Tuesday, September 13, 2016

Positive research development for those facing a weakened hand

Stroke is the most common reason for adult disability in the United States - thousands each year have weakened limbs.

One area of research is electrical stimulation, and some positive news recently highlighted that innovative electrical stimulation glove improves hand function:
According to new research published in the American Heart Association journal Stroke, researchers at the MetroHealth System, Case Western Reserve University, and the Cleveland Functional Electrical Stimulation Center have developed a therapy whereby patients can be in control of the stimulation to their weak hand.
The electrical currents are delivered using a glove with sensors. By wearing the glove on their unaffected hand and opening their fingers, the affected side receives a similar amount of stimulation to open the weakened hand. This wearable technology put the patient back in control of their hand while enabling them to participate in electrical stimulation therapy.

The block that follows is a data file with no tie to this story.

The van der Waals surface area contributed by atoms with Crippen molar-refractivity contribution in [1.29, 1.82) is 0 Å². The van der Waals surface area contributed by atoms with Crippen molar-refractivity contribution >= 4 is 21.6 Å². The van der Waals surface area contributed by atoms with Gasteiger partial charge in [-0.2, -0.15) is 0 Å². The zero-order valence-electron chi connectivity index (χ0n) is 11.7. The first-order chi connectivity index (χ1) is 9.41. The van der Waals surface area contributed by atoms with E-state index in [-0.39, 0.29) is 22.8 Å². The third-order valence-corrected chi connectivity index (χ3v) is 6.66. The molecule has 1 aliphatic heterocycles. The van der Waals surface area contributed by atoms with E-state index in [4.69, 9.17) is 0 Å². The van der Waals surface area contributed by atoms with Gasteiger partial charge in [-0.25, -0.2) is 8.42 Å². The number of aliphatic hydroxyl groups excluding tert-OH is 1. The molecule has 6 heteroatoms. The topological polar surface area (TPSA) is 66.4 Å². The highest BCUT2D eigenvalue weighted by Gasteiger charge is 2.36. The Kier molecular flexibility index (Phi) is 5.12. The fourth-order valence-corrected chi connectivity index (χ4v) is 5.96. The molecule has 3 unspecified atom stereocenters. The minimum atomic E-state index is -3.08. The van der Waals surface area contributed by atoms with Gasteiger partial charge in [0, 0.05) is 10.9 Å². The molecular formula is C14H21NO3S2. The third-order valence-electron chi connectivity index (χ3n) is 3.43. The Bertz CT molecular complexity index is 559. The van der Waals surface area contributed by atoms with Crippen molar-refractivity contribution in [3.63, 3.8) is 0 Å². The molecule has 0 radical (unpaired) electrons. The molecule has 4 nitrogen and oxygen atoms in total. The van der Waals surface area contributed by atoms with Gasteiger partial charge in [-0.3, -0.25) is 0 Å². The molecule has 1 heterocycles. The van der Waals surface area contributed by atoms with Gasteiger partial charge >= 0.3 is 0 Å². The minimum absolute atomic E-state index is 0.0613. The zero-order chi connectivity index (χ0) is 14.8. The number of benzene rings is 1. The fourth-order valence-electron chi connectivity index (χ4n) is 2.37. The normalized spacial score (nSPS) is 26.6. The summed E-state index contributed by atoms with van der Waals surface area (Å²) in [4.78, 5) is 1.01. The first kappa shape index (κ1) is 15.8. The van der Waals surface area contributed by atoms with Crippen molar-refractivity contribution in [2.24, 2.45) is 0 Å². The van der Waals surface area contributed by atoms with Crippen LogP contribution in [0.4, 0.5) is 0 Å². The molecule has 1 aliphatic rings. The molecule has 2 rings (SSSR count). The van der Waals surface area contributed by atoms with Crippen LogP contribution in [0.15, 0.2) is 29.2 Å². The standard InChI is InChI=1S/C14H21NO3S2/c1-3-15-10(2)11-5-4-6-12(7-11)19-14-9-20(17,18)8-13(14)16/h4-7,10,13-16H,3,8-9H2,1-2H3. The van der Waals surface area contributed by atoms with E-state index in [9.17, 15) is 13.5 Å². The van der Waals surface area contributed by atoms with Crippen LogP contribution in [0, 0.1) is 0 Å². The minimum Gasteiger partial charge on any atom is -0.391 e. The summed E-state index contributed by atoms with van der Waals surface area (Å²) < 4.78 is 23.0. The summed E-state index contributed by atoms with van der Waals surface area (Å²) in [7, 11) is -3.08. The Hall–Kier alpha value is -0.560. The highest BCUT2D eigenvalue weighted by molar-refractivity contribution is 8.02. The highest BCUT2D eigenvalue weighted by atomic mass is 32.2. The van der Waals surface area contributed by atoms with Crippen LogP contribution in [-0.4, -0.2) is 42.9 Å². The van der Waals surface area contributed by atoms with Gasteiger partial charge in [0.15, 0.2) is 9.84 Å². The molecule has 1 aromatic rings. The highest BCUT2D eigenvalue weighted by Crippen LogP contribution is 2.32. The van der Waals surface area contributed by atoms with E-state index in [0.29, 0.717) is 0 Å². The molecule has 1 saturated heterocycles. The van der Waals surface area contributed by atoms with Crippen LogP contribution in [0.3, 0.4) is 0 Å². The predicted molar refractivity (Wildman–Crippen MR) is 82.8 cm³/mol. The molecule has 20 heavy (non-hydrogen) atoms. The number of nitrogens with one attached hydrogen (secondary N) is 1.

"Based on positive findings from our previous studies, we sought to determine if the new glove-controlled hand stimulation therapy could be more effective than the common therapy in improving hand dexterity in patients who are more than six months past their stroke," says Jayme S. Knutson, Ph.D., senior author of the study and an assistant professor of Physical Medicine and Rehabilitation at Case Western Reserve University School of Medicine in Cleveland, Ohio.
Knutson and colleagues enrolled a total of 80 people who were survivors of stroke. The participants were divided into two groups. The first group received therapy using the new glove, and the second group received the standard treatment.
Read the link for more details, and keep in mind that this is just 80 stroke survivors with only 40 of those receiving this new treatment. So it's at an early, but positive, stage.

(Photo from the Cleveland Functional Electrical Stimulation Center)

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